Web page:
COLUMBIA, S.C. (WCBD) – The University of South Carolina’s School of Law has been named after a prominent Lowcountry lawyer and alumnus.
The official name, the University of South Carolina Joseph F. Rice School of Law, was announced Friday morning during a ceremony at the school building on the corner of Bull and Senate Streets.
“I hope that it allows the university to bring in the best of the best minds to thrive, to provide some additional diversity,” said Rice.
Rice, who is a trial lawyer and co-founder of the Motley-Rice Law Firm in Mount Pleasant, announced that he will be giving the law school $30 million.
He said that when he applied to the school, he was not accepted and had to take a second chance route to get into the program.
“Back in 1976 when I entered law school, they had a normal admissions process- I didn’t make that. They had a summer admissions process where they picked students who didn’t get in normal and put us through summer school,” he said.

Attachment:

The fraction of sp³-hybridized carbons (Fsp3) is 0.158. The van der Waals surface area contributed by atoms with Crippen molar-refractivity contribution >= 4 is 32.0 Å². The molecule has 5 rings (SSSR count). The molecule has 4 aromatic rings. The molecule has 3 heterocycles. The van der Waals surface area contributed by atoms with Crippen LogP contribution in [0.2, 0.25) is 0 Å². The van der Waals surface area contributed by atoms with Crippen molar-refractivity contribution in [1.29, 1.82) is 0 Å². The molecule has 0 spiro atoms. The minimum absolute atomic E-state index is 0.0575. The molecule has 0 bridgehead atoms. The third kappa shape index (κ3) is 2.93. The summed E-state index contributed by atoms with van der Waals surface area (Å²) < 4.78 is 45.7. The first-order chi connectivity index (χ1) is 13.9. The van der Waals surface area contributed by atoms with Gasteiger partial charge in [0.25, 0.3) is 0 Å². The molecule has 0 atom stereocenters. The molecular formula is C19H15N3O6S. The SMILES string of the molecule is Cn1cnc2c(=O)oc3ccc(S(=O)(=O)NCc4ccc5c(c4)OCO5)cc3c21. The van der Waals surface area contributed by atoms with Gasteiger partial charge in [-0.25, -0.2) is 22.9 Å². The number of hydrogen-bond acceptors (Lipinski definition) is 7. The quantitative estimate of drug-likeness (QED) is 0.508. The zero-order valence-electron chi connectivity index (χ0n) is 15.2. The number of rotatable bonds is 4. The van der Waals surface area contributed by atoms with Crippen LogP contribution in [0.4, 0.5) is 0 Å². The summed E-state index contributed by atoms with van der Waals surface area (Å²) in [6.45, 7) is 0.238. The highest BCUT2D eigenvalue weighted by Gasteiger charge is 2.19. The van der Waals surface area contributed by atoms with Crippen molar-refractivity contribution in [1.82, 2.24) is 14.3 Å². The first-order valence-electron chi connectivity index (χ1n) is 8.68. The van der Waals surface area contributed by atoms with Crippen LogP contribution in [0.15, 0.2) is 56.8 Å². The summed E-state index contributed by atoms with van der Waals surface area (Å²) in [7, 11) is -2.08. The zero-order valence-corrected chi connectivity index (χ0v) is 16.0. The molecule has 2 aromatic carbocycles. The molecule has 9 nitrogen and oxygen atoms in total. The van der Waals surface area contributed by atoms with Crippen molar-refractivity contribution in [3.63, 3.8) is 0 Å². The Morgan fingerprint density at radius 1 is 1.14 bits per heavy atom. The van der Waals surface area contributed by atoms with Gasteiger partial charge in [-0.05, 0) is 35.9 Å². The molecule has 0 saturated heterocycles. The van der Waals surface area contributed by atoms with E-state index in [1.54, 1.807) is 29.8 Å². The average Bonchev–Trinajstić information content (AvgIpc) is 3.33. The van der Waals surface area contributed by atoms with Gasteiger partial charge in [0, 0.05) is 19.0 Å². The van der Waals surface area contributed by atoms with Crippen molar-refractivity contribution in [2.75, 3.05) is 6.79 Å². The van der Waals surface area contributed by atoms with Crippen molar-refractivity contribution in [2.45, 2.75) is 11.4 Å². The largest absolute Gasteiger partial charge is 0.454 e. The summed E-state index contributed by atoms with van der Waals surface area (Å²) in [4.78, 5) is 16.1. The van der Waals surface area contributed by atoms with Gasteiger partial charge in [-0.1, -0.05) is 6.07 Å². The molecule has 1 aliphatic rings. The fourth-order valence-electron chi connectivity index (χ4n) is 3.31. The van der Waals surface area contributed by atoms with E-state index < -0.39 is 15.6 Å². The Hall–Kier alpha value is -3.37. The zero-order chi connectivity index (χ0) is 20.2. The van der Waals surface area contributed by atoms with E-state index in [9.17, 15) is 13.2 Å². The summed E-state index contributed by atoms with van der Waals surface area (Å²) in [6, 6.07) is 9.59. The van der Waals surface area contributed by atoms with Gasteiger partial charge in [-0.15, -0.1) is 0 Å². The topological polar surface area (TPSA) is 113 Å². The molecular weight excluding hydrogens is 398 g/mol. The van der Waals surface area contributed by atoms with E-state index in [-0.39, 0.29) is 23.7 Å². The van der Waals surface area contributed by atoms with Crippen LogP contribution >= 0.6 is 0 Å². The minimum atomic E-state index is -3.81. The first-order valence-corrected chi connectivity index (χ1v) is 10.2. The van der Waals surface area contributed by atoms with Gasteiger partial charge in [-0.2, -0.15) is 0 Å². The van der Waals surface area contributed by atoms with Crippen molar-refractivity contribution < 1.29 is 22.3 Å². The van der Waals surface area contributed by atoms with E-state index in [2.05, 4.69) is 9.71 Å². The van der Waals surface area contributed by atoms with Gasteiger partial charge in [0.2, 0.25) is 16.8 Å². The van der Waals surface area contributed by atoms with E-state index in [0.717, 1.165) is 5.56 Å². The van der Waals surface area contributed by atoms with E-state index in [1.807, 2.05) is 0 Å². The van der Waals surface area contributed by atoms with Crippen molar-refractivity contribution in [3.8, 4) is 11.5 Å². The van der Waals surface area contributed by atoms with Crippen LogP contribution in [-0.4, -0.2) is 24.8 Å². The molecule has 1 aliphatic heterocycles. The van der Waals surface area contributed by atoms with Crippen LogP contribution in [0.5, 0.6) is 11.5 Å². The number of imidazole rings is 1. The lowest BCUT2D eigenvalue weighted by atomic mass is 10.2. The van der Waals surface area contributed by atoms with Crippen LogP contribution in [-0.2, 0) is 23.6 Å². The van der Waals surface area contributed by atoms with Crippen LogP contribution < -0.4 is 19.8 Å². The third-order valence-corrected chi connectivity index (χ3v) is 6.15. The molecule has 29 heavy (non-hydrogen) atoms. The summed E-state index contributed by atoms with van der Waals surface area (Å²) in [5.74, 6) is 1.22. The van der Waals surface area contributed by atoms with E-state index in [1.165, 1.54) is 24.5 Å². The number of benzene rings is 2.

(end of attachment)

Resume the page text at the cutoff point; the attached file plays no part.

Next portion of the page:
Rice played a key role in resolving some of the nation’s largest civil actions, including some of the most significant resolutions of asbestos liabilities, the $246 billion civil settlement against the tobacco industry, two settlements regarding the BP Oil Spill, and the ongoing national opioid litigation, according to the school.
He now says the University of South Carolina is like family to him. “My wife and I met here 45 years ago, something like that, my daughter graduated here in law school,” he said.
Rice’s donation will establish an endowed student scholarship fund, and at least four new endowed professorships. Money will also be used to create stipends for students completing a children’s law concentration.
“It’s somewhat overwhelming. But I’m just privileged that I’m in a position to do it,” he said.
Rice says he plans to make the $30 million donation by payments over the next four to five years.
“An investment of this magnitude is often described as transformative, but this word does not do justice to the far-reaching impact that Joe Rice’s gift promises for the University of South Carolina,” said USC President Michael Amiridis. “His extraordinary generosity is not only a mark of his ongoing devotion to his alma mater, but it also ensures the Law School’s ascent as home to the highest-quality legal education and establishes a stellar trajectory for USC’s future growth and national repute.”
The law school is the university’s third academic unit to be named for a donor. The Darla Moore School of Business was named for financial investor Darla Moore in 1988, and the Arnold School of Public Health was named in 2002 for business leader Norman J. Arnold.